How is dependence on this type of drink formed?

    Here are some of the ways being “addicted” to energy drinks can manifest.

    1. An addiction in the form of a ritual

    Some people develop a kind of superstition with energy drinks: they feel bad if they can’t count on them, As they are supposed to give them a “plus” in the face of daily challenges (at least that’s what they believe).

    2. A way to deal with anxiety and general discomfort

    Some people resort to these drinks when they feel stressed or anxious because they associate their taste with the breaks they take to rest, and at the same time give them an excuse to stop exposing themselves or focus on what makes them feel bad.: It is a method to escape reality.

      3. The pressure of the context

      We must not forget that many times the problems of addiction and dependence they have a large part of their causes in the social context to which the person is exposed. If we’re used to socializing with people who spend a lot of time drinking, just not having a can or glass in hand in situations like this can be awkward.

      Are you looking for addiction therapy?

      If you are looking for a team of professionals who offer treatments to overcome addictions with all the guarantees, contact us. Fr CITA clinics we specialize in medical and psychotherapeutic care services for people with drug addiction problems, with or without substances. In addition, we offer the possibility of entering our fully equipped residential module, located in a natural environment in the Barcelona area.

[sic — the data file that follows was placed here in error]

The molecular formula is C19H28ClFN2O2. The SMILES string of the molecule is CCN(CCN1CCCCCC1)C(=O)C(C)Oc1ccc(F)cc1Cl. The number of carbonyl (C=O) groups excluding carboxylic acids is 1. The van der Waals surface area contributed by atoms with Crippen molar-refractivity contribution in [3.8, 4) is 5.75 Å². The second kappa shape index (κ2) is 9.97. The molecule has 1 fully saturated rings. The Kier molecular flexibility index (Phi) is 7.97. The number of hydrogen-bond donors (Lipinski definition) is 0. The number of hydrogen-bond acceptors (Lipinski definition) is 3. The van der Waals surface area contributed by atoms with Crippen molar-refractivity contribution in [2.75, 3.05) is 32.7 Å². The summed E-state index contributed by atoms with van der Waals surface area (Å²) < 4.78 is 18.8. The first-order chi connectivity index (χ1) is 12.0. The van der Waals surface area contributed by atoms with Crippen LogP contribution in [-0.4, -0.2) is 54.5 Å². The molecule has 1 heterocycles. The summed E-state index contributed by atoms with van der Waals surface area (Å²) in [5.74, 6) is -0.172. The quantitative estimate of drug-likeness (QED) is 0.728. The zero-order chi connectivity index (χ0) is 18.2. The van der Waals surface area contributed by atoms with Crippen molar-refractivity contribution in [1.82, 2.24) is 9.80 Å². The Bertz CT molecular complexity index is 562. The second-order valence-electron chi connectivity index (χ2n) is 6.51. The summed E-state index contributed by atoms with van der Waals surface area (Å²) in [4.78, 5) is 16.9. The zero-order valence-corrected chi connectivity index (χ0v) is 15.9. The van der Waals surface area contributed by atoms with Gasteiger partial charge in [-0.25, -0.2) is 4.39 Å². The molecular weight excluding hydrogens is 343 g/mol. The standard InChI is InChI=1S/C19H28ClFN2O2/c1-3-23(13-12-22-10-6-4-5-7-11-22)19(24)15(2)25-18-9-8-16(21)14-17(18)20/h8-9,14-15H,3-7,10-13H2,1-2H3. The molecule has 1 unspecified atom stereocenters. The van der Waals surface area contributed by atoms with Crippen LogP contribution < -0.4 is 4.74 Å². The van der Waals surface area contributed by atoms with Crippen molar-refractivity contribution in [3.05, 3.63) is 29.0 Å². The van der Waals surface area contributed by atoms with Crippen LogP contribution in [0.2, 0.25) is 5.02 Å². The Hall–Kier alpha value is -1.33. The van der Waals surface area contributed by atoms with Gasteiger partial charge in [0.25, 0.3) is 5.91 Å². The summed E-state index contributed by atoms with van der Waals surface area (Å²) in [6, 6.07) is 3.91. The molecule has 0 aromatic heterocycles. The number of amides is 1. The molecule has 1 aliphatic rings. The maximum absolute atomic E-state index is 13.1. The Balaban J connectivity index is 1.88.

Bibliographical references:

      • American Psychiatric Association (APA). (2013). Diagnostic and Statistical Manual of Mental Disorders (5th ed.). Arlington, VA: American Psychiatric Publishing.
      • Banerjee, SP et al. (2013). Neuropsychopharmacological actions of taurine. Advances in Experimental Medicine and Biology, 775: pages 3-18.
      • Curran, CP and Marczinski, CA (2018). Taurine, Caffeine, and Energy Drinks: A Review of the Risks to the Adolescent Brain. Congenital Anomalies Research, 109 (20): pages 1640-1648.
      • Griffiths, RR, Evans, SM, Heishman, SJ, Preston, KL, Sannerud, CA, Wolf, B. & Woodson, PP (1990). Discrimination at low doses of caffeine in humans. Journal of Pharmacology and Experimental Therapeutics, 252 (3), 970 – 978.
      • Kalivas, PW; Volkow, ND (2005). The neural basis of addiction: a pathology of motivation and choice. The American Journal of Psychiatry, 162 (8): pages 1403-1413.
      • Rao, A., Hu, H. and Nobre, AC (2005). The Effects of Caffeine-Glucose-Combined Drinks on Attention to the Human Brain. Nutritional Neurosciences, 8 (3), 141-153.
      • Salazar, M .; Peralta, C .; Pasteur, J. (2006). Manual of psychopharmacology. Madrid, Pan-American Medical Publishing House.